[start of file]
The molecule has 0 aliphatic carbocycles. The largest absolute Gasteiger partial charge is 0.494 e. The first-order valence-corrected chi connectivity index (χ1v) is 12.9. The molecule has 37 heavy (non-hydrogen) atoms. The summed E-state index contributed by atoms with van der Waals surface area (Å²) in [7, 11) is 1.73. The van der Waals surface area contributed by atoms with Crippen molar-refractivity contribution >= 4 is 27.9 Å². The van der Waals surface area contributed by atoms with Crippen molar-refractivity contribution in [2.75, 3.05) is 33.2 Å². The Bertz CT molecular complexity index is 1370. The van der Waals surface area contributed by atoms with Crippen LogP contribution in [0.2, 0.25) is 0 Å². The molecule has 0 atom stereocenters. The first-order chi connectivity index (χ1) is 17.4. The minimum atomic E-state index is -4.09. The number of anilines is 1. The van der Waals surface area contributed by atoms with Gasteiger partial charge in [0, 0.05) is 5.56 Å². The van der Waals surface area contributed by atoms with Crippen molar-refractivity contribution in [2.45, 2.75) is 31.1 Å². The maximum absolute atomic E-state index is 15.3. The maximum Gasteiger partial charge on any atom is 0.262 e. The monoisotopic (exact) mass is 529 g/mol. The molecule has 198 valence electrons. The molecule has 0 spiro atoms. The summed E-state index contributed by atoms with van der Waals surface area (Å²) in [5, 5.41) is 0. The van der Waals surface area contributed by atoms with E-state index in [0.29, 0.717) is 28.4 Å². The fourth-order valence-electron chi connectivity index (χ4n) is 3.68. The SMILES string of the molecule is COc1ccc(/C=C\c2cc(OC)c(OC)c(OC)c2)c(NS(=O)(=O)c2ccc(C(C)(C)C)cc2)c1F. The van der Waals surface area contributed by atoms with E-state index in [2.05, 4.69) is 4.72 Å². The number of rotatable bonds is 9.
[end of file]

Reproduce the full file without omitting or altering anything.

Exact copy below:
The molecule has 0 aliphatic carbocycles. The largest absolute Gasteiger partial charge is 0.494 e. The first-order valence-corrected chi connectivity index (χ1v) is 12.9. The molecule has 37 heavy (non-hydrogen) atoms. The summed E-state index contributed by atoms with van der Waals surface area (Å²) in [7, 11) is 1.73. The van der Waals surface area contributed by atoms with Crippen molar-refractivity contribution >= 4 is 27.9 Å². The van der Waals surface area contributed by atoms with Crippen molar-refractivity contribution in [2.75, 3.05) is 33.2 Å². The Bertz CT molecular complexity index is 1370. The van der Waals surface area contributed by atoms with Crippen LogP contribution in [0.2, 0.25) is 0 Å². The molecule has 0 atom stereocenters. The first-order chi connectivity index (χ1) is 17.4. The minimum atomic E-state index is -4.09. The number of anilines is 1. The van der Waals surface area contributed by atoms with Gasteiger partial charge in [0, 0.05) is 5.56 Å². The van der Waals surface area contributed by atoms with Crippen molar-refractivity contribution in [2.45, 2.75) is 31.1 Å². The maximum absolute atomic E-state index is 15.3. The maximum Gasteiger partial charge on any atom is 0.262 e. The monoisotopic (exact) mass is 529 g/mol. The molecule has 198 valence electrons. The molecule has 0 spiro atoms. The summed E-state index contributed by atoms with van der Waals surface area (Å²) in [5, 5.41) is 0. The van der Waals surface area contributed by atoms with E-state index in [0.29, 0.717) is 28.4 Å². The fourth-order valence-electron chi connectivity index (χ4n) is 3.68. The SMILES string of the molecule is COc1ccc(/C=C\c2cc(OC)c(OC)c(OC)c2)c(NS(=O)(=O)c2ccc(C(C)(C)C)cc2)c1F. The van der Waals surface area contributed by atoms with E-state index in [2.05, 4.69) is 4.72 Å². The number of rotatable bonds is 9.